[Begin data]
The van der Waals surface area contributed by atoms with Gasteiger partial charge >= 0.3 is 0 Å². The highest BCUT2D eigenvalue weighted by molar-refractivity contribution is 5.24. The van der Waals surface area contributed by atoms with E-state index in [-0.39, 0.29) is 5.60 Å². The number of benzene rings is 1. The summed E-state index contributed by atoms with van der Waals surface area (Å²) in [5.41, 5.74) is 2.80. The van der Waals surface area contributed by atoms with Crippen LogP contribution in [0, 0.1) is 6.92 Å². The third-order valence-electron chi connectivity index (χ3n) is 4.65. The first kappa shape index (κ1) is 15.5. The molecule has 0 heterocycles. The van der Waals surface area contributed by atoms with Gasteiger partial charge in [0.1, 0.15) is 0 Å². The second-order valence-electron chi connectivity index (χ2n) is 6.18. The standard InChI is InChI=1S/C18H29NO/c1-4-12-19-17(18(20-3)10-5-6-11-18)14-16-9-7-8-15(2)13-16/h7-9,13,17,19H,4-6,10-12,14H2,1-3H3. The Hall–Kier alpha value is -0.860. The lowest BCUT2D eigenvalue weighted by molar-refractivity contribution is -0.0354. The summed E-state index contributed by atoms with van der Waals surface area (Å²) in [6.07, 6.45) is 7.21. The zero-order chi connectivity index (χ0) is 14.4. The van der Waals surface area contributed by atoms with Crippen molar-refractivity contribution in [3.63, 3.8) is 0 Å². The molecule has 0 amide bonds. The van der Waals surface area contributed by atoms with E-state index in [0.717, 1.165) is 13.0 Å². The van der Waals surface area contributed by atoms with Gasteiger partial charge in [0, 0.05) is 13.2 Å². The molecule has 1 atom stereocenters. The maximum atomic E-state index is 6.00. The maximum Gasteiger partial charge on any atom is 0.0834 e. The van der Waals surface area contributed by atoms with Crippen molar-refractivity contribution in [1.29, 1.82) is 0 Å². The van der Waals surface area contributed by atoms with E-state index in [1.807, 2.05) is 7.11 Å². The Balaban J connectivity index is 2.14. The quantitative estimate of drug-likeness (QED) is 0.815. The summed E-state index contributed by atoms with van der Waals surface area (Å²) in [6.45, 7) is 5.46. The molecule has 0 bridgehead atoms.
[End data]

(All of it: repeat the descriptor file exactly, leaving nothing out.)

The van der Waals surface area contributed by atoms with Gasteiger partial charge >= 0.3 is 0 Å². The highest BCUT2D eigenvalue weighted by molar-refractivity contribution is 5.24. The van der Waals surface area contributed by atoms with E-state index in [-0.39, 0.29) is 5.60 Å². The number of benzene rings is 1. The summed E-state index contributed by atoms with van der Waals surface area (Å²) in [5.41, 5.74) is 2.80. The van der Waals surface area contributed by atoms with Crippen LogP contribution in [0, 0.1) is 6.92 Å². The third-order valence-electron chi connectivity index (χ3n) is 4.65. The first kappa shape index (κ1) is 15.5. The molecule has 0 heterocycles. The van der Waals surface area contributed by atoms with Gasteiger partial charge in [0.1, 0.15) is 0 Å². The second-order valence-electron chi connectivity index (χ2n) is 6.18. The standard InChI is InChI=1S/C18H29NO/c1-4-12-19-17(18(20-3)10-5-6-11-18)14-16-9-7-8-15(2)13-16/h7-9,13,17,19H,4-6,10-12,14H2,1-3H3. The Hall–Kier alpha value is -0.860. The lowest BCUT2D eigenvalue weighted by molar-refractivity contribution is -0.0354. The summed E-state index contributed by atoms with van der Waals surface area (Å²) in [6.07, 6.45) is 7.21. The zero-order chi connectivity index (χ0) is 14.4. The van der Waals surface area contributed by atoms with Crippen molar-refractivity contribution in [3.63, 3.8) is 0 Å². The molecule has 0 amide bonds. The van der Waals surface area contributed by atoms with E-state index in [0.717, 1.165) is 13.0 Å². The van der Waals surface area contributed by atoms with Gasteiger partial charge in [0, 0.05) is 13.2 Å². The molecule has 1 atom stereocenters. The maximum atomic E-state index is 6.00. The maximum Gasteiger partial charge on any atom is 0.0834 e. The van der Waals surface area contributed by atoms with Crippen molar-refractivity contribution in [1.29, 1.82) is 0 Å². The van der Waals surface area contributed by atoms with E-state index in [1.807, 2.05) is 7.11 Å². The Balaban J connectivity index is 2.14. The quantitative estimate of drug-likeness (QED) is 0.815. The summed E-state index contributed by atoms with van der Waals surface area (Å²) in [6.45, 7) is 5.46. The molecule has 0 bridgehead atoms.